Martha Stewart, founder and former CEO, Martha Stewart Omnimedia. Bachelor's degrees, history and architectural history, Barnard College (1963). Stewart worked as a model to help pay for her Barnard tuition, and after graduation worked on Wall Street. But her career really took off when she combined her business savvy with her keen sense for the "good things" in life.

    Anne Sweeney, president, Disney-ABC Television Group. Bachelor's degree in education, College of New Rochelle; master's degree in education from Harvard University (1981).
    Sweeney originally planned to follow in her parents' footsteps as a teacher, but an internship at the ABC network sparked her interest in television. She leveraged her understanding of childhood learning and television toward highly successful stints at Nickelodeon and the Disney Channel.

    Donald Trump, founder and CEO of the Trump Organization. Bachelor's degree in economics, Wharton Business School at the University of Pennsylvania (1968). Trump considered going to film school, but decided to pursue the family business--his father, Fred Trump, was also a real estate developer.

    Meg Whitman, president and CEO, eBay. Bachelor's degree in economics, Princeton (1977); M.B.A., Harvard Business School (1979). Whitman built her early career in brand management, and to the fledgling eBay, brought deep "traditional" business experience from corporations including Procter & Gamble, The Walt Disney Company, and Hasbro.

    Oprah Winfrey, entrepreneur, media executive, and talk-show host. Bachelor's degree in speech and performing arts, Tennessee State University (1976). Winfrey began her television career while still in college, as a local anchor on a Nashville television station.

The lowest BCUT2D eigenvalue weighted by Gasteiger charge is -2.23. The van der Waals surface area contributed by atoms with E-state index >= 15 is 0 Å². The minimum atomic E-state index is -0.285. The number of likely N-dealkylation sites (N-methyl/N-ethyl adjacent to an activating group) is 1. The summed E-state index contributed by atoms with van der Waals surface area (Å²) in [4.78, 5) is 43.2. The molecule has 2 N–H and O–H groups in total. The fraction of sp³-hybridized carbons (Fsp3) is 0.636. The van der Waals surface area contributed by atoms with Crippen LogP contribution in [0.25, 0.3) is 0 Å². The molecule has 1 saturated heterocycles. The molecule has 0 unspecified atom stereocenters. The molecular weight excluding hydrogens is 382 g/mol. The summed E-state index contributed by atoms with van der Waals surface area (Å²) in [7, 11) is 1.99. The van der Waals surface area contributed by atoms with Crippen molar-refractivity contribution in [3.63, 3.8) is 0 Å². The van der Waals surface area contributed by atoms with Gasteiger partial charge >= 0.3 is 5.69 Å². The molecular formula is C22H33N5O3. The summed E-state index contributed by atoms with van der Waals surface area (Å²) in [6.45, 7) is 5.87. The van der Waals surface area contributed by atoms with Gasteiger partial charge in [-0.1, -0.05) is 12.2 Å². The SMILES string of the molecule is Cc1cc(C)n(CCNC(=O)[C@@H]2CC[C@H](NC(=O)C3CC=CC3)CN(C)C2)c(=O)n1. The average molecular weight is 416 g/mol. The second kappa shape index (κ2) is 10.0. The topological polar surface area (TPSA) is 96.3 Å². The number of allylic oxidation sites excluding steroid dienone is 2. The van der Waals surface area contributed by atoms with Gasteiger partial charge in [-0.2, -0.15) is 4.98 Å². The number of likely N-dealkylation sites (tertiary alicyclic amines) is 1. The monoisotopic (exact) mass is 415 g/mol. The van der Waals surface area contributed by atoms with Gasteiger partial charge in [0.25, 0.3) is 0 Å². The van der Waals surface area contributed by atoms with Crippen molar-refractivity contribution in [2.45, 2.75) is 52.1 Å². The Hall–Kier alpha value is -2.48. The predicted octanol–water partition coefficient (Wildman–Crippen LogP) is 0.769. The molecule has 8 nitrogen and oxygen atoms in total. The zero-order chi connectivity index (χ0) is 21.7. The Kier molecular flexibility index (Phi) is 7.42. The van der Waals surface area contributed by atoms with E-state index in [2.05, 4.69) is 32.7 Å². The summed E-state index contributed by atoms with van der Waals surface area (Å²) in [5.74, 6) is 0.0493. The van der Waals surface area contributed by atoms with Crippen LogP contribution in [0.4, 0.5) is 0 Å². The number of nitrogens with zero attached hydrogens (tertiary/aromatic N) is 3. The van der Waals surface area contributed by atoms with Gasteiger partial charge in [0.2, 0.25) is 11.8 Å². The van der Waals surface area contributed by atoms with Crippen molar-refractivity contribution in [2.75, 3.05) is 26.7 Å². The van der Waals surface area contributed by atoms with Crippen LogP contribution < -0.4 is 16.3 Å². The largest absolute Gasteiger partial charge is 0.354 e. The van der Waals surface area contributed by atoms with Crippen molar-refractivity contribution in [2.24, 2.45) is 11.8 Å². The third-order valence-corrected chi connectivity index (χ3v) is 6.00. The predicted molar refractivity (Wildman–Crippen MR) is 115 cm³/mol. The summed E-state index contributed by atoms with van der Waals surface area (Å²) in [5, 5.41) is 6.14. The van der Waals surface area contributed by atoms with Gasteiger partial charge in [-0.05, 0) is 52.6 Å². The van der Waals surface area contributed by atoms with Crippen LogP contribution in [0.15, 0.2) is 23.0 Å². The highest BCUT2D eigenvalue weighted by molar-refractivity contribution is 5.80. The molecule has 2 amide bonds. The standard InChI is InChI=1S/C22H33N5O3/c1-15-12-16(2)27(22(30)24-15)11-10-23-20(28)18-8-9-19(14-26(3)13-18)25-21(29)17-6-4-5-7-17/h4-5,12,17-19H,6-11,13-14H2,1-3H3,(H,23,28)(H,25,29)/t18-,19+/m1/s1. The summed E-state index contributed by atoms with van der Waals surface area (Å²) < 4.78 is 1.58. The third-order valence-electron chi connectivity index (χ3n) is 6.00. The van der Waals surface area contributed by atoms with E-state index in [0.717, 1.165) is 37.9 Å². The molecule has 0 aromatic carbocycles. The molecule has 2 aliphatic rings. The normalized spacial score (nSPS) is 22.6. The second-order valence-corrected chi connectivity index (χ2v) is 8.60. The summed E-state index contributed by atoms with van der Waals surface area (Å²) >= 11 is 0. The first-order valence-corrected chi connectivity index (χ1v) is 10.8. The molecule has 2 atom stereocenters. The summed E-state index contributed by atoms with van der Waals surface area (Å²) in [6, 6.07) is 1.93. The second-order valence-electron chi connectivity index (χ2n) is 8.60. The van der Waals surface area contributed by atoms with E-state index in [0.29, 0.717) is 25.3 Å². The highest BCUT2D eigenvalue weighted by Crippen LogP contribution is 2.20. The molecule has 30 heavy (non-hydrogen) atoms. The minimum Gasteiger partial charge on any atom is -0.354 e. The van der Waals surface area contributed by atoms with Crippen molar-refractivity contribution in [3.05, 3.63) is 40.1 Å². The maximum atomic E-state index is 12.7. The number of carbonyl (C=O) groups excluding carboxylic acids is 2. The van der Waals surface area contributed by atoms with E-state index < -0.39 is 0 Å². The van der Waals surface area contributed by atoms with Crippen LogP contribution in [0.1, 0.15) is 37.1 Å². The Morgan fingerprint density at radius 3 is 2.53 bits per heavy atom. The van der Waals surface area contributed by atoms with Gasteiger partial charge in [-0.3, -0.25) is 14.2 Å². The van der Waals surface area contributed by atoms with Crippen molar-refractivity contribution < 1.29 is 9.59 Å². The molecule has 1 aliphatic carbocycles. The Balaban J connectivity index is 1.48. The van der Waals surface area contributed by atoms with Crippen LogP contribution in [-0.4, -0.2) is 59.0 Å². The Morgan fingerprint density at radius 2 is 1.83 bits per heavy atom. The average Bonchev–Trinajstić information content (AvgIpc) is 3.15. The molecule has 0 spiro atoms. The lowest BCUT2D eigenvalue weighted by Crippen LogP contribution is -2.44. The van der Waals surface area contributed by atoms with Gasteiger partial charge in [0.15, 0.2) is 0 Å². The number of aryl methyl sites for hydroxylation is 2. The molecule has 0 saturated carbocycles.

http://encarta.msn.com/encnet/departments/elearning/default.aspx?article=CEOstudy&GT1=7966
     
  2. -Cp
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    -Cp Senior Member

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    I think where our culture goes wrong - when it comes to building wealth - is the idea that somwhow College will make your chances better of becoming a Millionaire:

    <i>"The fact of the matter is this: Somebody told working-class people that they'd never be rich because they didn't go to college, and that's ridiculous. Anybody with a reasonable income can become financially independent in a lifetime."</i>

    http://www.entrepreneur.com/mag/article/0,1539,230216,00.html
     
  3. Adam's Apple
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    Adam's Apple Senior Member

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    The article was an interesting read, -CP, and it's true that a few people can still amass wealth in this country without having a college degree. But I think from about 1950 forward, the only sure way to upward mobility is with a college degree. It's amazing the doors that degree opens which would remain shut without it.